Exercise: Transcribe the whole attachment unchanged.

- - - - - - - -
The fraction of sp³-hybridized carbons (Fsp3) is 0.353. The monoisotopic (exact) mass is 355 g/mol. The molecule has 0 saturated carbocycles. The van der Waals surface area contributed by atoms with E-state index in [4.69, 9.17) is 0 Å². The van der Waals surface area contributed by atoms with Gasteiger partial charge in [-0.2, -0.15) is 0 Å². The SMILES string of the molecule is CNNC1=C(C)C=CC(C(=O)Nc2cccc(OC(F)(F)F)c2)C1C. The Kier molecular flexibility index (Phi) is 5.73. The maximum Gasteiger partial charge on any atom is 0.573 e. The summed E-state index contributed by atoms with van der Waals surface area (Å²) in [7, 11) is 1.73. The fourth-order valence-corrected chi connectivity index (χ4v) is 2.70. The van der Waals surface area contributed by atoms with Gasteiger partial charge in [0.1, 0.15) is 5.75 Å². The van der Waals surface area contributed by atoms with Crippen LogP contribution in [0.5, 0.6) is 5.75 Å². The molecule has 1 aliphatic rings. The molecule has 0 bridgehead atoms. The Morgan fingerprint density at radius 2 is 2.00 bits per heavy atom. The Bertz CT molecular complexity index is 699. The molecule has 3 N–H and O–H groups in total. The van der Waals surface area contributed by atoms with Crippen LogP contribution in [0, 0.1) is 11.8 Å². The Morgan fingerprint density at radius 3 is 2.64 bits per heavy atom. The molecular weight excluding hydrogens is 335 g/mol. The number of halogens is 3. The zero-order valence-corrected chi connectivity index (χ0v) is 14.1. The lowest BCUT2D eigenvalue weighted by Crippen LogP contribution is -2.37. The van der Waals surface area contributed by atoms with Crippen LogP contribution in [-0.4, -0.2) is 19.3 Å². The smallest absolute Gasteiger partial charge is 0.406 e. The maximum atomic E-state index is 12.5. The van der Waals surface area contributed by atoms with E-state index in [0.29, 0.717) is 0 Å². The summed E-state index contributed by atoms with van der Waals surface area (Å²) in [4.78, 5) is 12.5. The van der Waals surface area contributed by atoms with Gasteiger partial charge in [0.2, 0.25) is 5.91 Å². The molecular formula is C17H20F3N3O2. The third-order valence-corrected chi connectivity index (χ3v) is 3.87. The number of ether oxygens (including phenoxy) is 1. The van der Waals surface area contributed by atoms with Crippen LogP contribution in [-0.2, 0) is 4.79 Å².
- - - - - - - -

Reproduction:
The fraction of sp³-hybridized carbons (Fsp3) is 0.353. The monoisotopic (exact) mass is 355 g/mol. The molecule has 0 saturated carbocycles. The van der Waals surface area contributed by atoms with E-state index in [4.69, 9.17) is 0 Å². The van der Waals surface area contributed by atoms with Gasteiger partial charge in [-0.2, -0.15) is 0 Å². The SMILES string of the molecule is CNNC1=C(C)C=CC(C(=O)Nc2cccc(OC(F)(F)F)c2)C1C. The Kier molecular flexibility index (Phi) is 5.73. The maximum Gasteiger partial charge on any atom is 0.573 e. The summed E-state index contributed by atoms with van der Waals surface area (Å²) in [7, 11) is 1.73. The fourth-order valence-corrected chi connectivity index (χ4v) is 2.70. The van der Waals surface area contributed by atoms with Gasteiger partial charge in [0.1, 0.15) is 5.75 Å². The van der Waals surface area contributed by atoms with Crippen LogP contribution in [0.5, 0.6) is 5.75 Å². The molecule has 1 aliphatic rings. The molecule has 0 bridgehead atoms. The Morgan fingerprint density at radius 2 is 2.00 bits per heavy atom. The Bertz CT molecular complexity index is 699. The molecule has 3 N–H and O–H groups in total. The van der Waals surface area contributed by atoms with Crippen LogP contribution in [0, 0.1) is 11.8 Å². The Morgan fingerprint density at radius 3 is 2.64 bits per heavy atom. The molecular weight excluding hydrogens is 335 g/mol. The number of halogens is 3. The zero-order valence-corrected chi connectivity index (χ0v) is 14.1. The lowest BCUT2D eigenvalue weighted by Crippen LogP contribution is -2.37. The van der Waals surface area contributed by atoms with Crippen LogP contribution in [-0.4, -0.2) is 19.3 Å². The smallest absolute Gasteiger partial charge is 0.406 e. The maximum atomic E-state index is 12.5. The van der Waals surface area contributed by atoms with E-state index in [0.29, 0.717) is 0 Å². The summed E-state index contributed by atoms with van der Waals surface area (Å²) in [4.78, 5) is 12.5. The van der Waals surface area contributed by atoms with Gasteiger partial charge in [0.2, 0.25) is 5.91 Å². The molecular formula is C17H20F3N3O2. The third-order valence-corrected chi connectivity index (χ3v) is 3.87. The number of ether oxygens (including phenoxy) is 1. The van der Waals surface area contributed by atoms with Crippen LogP contribution in [-0.2, 0) is 4.79 Å².